Appellees are nineteen Delaware limited liability companies (“Debtor TICs”)2 that—with Appellant UTSA and other limited liability companies that are not parties to this appeal (“Non-Debtor TICs”)—owned undivided tenancy- in-common interests (“TICs”) in The Reserve, an off-campus student housing project in San Antonio, Texas (the “Property”). Appellant Woodlark was the Property’s asset manager. In addition, Woodlark was the Property’s property manager, except for the period from February 2012 to April 2015.3 Woodlark and UTSA are separate LLCs, but they are commonly owned by Harold Rosenblum through Woodlark Capital, LLC. In 2008, the TICs (the Debtor TICs, Non-Debtor TICs, and UTSA) purchased undivided tenancy-in-common interests in the Property for approximately $45 million. The Property was governed by three agreements: (1) the Declaration of Tenants in Common Agreement (the “Declaration”), (2) the Asset Management Agreement (the “AMA”), and (3) the Declaration of Call Agreement (the “Call Agreement”). While Woodlark, the Debtor TICs, and Non-Debtor TICs, signed and executed all three agreements, UTSA only signed and executed the Declaration and AMA. Despite being listed as a party to the Call Agreement, UTSA did not sign the Call Agreement. In conjunction with the AMA, the Declaration made Woodlark, as asset manager, “the agent of the [TICs] with respect to overseeing and supervising the management, operation, maintenance and leasing of the Property, and for purposes of interfacing with the Lender.” The Declaration also permitted Woodlark to “employ a Third Party Property Manager,” as its agent “pursuant to the [AMA], to manage, operate, maintain and lease the Property.” Additionally, in the Declaration, each of the TICs agreed to be responsible for paying their pro rata share of “Property Expenses” to be determined by Woodlark as asset manager. The Declaration provided a process for Woodlark to notify TICs that payment of pro rata expenses was due through payment requests, also known as cash calls. If payment was not made in response to a cash call as specified in the Declaration, “the other Tenants in Common and [Woodlark] [had] the right to purchase the Delinquent Tenant in Common’s interest in the Property in accordance with the terms of the Call Agreement.” The Call Agreement governed the terms under which the Delinquent Tenant in Common’s interest in the Property could be purchased through “Call Rights,” which could “be exercised only by the Asset Manager [Woodlark].” Once exercised, however, the other TICs (the non-delinquent and non- dissenting TICs) had the option of purchasing a portion of the delinquent or dissenting TIC’s interest “on a pro rata basis according to their Interests” after providing the required notice. Any interest of the defaulting or dissenting TIC not purchased by the other TICs could “be purchased by the Asset Manager [Woodlark].” Turmoil at The Reserve As both Appellants and Appellees concede, Woodlark and the TICs had a very contentious and adversarial relationship. After informing the TICs of the Property’s deteriorating financial performance on December 3, 2014, Woodlark sent the first of three requests for funds, or cash calls, to the TICs on December 15, 2014, pursuant to the terms of the Declaration. Woodlark made a second cash call on February 4, 2015, and a third cash call on July 15, 2015. Only two of the TICs, UTSA and TIC11, responded to all three cash calls. On September 22, 2015, Woodlark sent the TICs another request for funds within two business days pursuant to paragraph 4.2(b) of the Declaration. In this cash call, Woodlark sought payment for both the projected cash shortfall and delinquent funds. One week later, on September 29, 2015, Woodlark informed the non-paying TICs that their “failure to pay [their] corresponding pro-rata share of deficit in expenses” in response to the July and September cash calls had rendered them “Defaulting” TICs, also known as “Selling” TICs. Further, Woodlark stated that it was exercising its “Call Rights” pursuant to the Call Agreement and that it intended to purchase the TICs’ ownership interests in the Property. As prescribed by the Call Agreement, any non-defaulting TIC that also intended to purchase the Defaulting TICs’ interests was given 30 days to notify Woodlark of its intention to purchase the Defaulting TICs’ interests. Only UTSA provided written notice of its intent to purchase the interests of the Defaulting TICs. On November 4, 2015, Woodlark notified the TICs that only UTSA had provided notice of intent to purchase the Defaulting TICs’ interests and that UTSA had “opted to purchase the entire interests in default” (the “November 4th Letter”). Pursuant to the Call Agreement’s provisions for determining the value of selling interests, Woodlark computed that the value of each of the Defaulting TICs’ interests was “less than zero” with a deficiency owed to Woodlark. Furthermore, Woodlark stated that “[t]he fair market value of the Property . . . based on an appraisal performed a few days ago by a prospective capital partner” was $28.1 million (the “CBRE Appraisal”). Given this appraisal, the outstanding loan balance, the Property’s payables balance, and the total amount of loans/advances provided by Woodlark, Woodlark maintained that no further payment was due to the Defaulting TICs for their ownership interests. Woodlark stated that the closing would take place on November 20, 2015. If the Selling TICs refused to execute the deed transferring ownership, Woodlark made clear that it would exercise the Call Agreement’s “power of attorney” provision5 to execute the deeds on their behalf, transferring ownership to UTSA. The Call Agreement granted Woodlark, as asset manager: a special and limited power of attorney as the attorney-in-fact . . . for each Selling Tenant in Common, with power and authority to act in the name and on behalf of each such Selling Tenant in Common to (i) upon exercise of the Call Rights, vote the Interests of any Selling Tenant in Common in [Woodlark’s] sole discretion until completion of the sale of the Interests of such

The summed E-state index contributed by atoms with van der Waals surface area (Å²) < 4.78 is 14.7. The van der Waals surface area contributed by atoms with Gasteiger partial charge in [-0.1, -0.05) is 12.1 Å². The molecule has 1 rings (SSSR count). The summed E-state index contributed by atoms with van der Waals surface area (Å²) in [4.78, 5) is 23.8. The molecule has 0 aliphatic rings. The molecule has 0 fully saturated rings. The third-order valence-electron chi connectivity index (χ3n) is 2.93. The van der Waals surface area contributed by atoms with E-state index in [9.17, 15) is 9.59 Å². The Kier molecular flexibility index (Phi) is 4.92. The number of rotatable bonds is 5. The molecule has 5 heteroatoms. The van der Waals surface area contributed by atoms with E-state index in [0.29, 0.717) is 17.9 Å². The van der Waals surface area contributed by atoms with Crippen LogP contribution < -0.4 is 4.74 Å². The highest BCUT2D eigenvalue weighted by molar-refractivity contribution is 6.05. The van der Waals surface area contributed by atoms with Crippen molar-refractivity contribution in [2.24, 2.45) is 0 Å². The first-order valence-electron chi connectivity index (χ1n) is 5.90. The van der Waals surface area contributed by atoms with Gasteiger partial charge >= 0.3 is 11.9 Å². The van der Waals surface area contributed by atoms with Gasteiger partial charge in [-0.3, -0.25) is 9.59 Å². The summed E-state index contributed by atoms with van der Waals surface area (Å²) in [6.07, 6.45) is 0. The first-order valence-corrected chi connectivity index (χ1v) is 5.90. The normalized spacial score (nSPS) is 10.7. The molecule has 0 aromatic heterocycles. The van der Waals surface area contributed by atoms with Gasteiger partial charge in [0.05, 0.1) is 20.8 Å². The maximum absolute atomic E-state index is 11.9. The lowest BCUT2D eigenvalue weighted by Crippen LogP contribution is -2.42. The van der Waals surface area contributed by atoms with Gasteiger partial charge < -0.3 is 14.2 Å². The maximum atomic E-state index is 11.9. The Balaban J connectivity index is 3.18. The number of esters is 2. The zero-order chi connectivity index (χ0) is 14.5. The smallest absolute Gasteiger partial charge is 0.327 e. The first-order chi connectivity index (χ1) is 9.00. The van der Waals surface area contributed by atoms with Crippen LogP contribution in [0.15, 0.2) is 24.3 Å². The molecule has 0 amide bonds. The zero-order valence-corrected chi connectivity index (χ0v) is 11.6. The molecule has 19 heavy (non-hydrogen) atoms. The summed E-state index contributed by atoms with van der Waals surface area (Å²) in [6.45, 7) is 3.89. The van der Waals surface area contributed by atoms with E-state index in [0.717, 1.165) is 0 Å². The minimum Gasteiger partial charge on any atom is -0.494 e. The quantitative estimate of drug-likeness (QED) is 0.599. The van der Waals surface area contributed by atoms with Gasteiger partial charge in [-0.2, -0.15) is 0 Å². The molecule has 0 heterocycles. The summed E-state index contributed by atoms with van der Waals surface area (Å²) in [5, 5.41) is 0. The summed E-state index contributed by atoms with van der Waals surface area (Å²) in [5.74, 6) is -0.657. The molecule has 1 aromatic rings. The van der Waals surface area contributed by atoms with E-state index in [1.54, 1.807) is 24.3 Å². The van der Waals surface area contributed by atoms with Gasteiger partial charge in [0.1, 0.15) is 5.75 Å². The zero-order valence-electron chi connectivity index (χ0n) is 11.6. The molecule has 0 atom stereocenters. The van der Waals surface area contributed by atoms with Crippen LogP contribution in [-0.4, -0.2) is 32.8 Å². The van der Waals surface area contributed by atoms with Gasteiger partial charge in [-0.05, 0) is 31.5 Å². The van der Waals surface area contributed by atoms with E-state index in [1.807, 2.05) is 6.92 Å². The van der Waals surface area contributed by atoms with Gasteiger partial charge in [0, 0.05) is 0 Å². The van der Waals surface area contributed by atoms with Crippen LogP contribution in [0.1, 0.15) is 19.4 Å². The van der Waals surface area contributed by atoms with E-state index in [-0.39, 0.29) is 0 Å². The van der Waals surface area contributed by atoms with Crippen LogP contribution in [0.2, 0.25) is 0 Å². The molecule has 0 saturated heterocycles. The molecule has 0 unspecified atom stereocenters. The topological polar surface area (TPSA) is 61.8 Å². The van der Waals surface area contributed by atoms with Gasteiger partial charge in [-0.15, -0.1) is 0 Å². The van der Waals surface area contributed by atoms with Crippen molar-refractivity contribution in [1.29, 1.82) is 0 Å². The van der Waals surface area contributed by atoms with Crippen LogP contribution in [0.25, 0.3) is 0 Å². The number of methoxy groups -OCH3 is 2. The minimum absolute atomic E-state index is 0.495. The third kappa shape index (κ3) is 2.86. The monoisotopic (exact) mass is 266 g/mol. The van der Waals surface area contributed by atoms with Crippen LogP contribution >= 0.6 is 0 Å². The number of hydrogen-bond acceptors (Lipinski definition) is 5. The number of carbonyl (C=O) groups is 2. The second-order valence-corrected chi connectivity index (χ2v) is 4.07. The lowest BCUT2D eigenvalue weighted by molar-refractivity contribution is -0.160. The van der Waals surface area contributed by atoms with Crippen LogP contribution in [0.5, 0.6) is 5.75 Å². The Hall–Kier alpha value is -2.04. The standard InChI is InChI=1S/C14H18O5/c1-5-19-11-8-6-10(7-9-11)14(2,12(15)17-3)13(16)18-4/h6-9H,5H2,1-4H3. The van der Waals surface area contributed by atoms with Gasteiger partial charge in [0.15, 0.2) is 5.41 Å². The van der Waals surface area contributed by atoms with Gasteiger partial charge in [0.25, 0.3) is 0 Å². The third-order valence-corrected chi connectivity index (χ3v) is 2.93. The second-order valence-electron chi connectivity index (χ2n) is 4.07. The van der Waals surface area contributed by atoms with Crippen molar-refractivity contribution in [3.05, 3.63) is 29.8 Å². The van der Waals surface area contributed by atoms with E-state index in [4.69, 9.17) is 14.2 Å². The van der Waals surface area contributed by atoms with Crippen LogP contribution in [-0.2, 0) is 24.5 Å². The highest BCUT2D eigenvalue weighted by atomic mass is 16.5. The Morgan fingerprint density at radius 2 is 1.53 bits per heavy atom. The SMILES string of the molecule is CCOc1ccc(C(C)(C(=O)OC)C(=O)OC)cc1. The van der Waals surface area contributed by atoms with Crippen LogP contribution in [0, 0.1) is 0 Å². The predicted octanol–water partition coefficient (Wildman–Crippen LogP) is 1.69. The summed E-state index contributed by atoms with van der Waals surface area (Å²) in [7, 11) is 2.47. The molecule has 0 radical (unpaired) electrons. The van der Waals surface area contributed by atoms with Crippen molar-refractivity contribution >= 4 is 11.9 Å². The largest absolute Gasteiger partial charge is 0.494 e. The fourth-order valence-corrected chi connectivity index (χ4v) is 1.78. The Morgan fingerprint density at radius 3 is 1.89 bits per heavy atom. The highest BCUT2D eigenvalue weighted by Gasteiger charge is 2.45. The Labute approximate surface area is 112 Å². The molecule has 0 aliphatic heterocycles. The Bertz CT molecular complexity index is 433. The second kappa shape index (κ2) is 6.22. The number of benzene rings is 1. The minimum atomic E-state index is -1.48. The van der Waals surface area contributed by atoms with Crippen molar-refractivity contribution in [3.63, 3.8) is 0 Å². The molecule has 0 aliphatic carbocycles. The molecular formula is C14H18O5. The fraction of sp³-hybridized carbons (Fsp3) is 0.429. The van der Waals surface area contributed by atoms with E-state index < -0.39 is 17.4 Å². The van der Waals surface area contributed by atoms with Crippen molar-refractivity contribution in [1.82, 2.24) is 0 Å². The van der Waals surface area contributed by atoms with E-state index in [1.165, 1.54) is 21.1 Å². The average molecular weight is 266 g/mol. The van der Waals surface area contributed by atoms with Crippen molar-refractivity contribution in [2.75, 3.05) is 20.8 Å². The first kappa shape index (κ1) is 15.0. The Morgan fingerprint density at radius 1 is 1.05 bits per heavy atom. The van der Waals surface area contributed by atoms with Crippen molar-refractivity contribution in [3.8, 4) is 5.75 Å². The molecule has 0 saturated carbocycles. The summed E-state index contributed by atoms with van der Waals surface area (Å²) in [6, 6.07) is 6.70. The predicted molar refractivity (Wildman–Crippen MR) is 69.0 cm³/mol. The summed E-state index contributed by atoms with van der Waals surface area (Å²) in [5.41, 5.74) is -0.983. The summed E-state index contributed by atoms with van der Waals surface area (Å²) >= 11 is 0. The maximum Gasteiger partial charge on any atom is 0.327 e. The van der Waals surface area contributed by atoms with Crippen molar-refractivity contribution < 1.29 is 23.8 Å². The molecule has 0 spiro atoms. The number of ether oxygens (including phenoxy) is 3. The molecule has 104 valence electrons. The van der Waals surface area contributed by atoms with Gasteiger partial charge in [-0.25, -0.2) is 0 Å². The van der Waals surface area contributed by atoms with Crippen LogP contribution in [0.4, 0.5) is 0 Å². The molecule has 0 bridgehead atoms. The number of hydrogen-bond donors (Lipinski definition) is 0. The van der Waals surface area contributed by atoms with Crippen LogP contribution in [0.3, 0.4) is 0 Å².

Judge(s):
HIGGINBOTHAM, PRADO, and HIGGINSON, Circuit Judges